For businesses with a limited but staffed cybersecurity team, you can also employ the MSSP to take over the hours when the team can’t work. Thus your business can enjoy a stronger incident response plan without risking burnout.

SMBs aren’t the only ones who can enjoy these perks; enterprises can absolutely take advantage of them

However, speaking of cybersecurity staffing crisis…

2. Seek Out Volunteers or Virtual Members

We’ve heard the reports: millions of cybersecurity jobs look to go unfilled over the next few years; meanwhile, increased burnout rates among members of the cybersecurity community results in lower retention rates. There doesn’t seem to be an end to the portents of doom and gloom. 

All of which means your enterprise’s incident response team, without help, could easily suffer in the short and long term. While your entire enterprise should become involved in your incident response plan (we go into more detail about that below) you need cybersecurity experts to handle the most technical parts of mitigation and removal. 

So having an in-house cybersecurity team for incident response remains the ideal. However, you can improve your incident response by expanding your IT workforce beyond the merely physical. 

AT&T Cybersecurity suggests you supplement your in-house team with virtual or volunteer members. In many ways, this resembles volunteer fire departments. For example, you can contact and coordinate these members through your IT Help Desk. Simultaneously, your Help Desk can handle the initial investigations and data gathering.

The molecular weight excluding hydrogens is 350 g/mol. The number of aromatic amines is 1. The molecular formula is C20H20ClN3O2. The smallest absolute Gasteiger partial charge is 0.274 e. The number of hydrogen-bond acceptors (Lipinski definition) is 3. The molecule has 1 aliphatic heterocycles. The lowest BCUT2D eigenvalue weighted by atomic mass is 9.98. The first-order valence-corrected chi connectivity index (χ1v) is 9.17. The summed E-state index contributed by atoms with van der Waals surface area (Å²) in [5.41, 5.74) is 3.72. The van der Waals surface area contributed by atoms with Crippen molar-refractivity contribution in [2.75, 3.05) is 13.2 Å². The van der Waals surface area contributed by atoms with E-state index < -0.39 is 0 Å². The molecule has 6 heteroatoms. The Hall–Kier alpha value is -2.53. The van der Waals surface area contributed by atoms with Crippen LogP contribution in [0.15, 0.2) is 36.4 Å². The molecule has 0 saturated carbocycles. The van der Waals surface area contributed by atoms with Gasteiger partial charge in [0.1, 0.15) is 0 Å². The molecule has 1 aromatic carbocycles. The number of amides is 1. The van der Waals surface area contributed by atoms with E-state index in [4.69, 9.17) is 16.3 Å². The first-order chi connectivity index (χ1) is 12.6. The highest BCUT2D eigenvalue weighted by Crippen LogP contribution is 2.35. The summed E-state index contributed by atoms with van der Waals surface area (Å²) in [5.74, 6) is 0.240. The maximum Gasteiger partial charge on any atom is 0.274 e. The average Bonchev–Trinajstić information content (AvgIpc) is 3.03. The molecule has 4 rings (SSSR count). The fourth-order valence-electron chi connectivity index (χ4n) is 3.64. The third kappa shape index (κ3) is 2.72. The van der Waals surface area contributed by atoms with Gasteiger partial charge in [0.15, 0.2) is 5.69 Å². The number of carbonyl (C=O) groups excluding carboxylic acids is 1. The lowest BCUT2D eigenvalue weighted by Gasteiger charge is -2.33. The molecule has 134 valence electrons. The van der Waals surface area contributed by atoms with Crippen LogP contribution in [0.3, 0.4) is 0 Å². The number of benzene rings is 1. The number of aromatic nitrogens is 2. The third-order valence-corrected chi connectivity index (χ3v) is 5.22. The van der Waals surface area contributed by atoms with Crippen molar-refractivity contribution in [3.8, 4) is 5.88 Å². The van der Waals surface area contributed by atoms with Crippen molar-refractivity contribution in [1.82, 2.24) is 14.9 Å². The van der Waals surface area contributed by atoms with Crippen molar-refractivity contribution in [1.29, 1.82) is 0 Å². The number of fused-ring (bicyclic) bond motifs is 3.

Also, don’t rule out the power of automation via a SIEM solution. It can help bridge a lot of gaps caused by overworked or understaffed incident response teams. 

So far, these suggestions to improve your incident response have focused on the humans performing your incident response. Your enterprise should remember this reliance on the human in the digital world, especially in light of the next suggestion…

3. Keep Team Morale High

Burnout rates and the cybersecurity staffing crisis overall persist because of the incredible stress within cybersecurity. After all, a job in cybersecurity often requires constantly being on-call, fielding requests, and queries from other employees at nearly all hours, and investigating alerts both false and legitimate. That doesn’t even get into the stress of a security event or incident. Just thinking about it can provoke anxiety.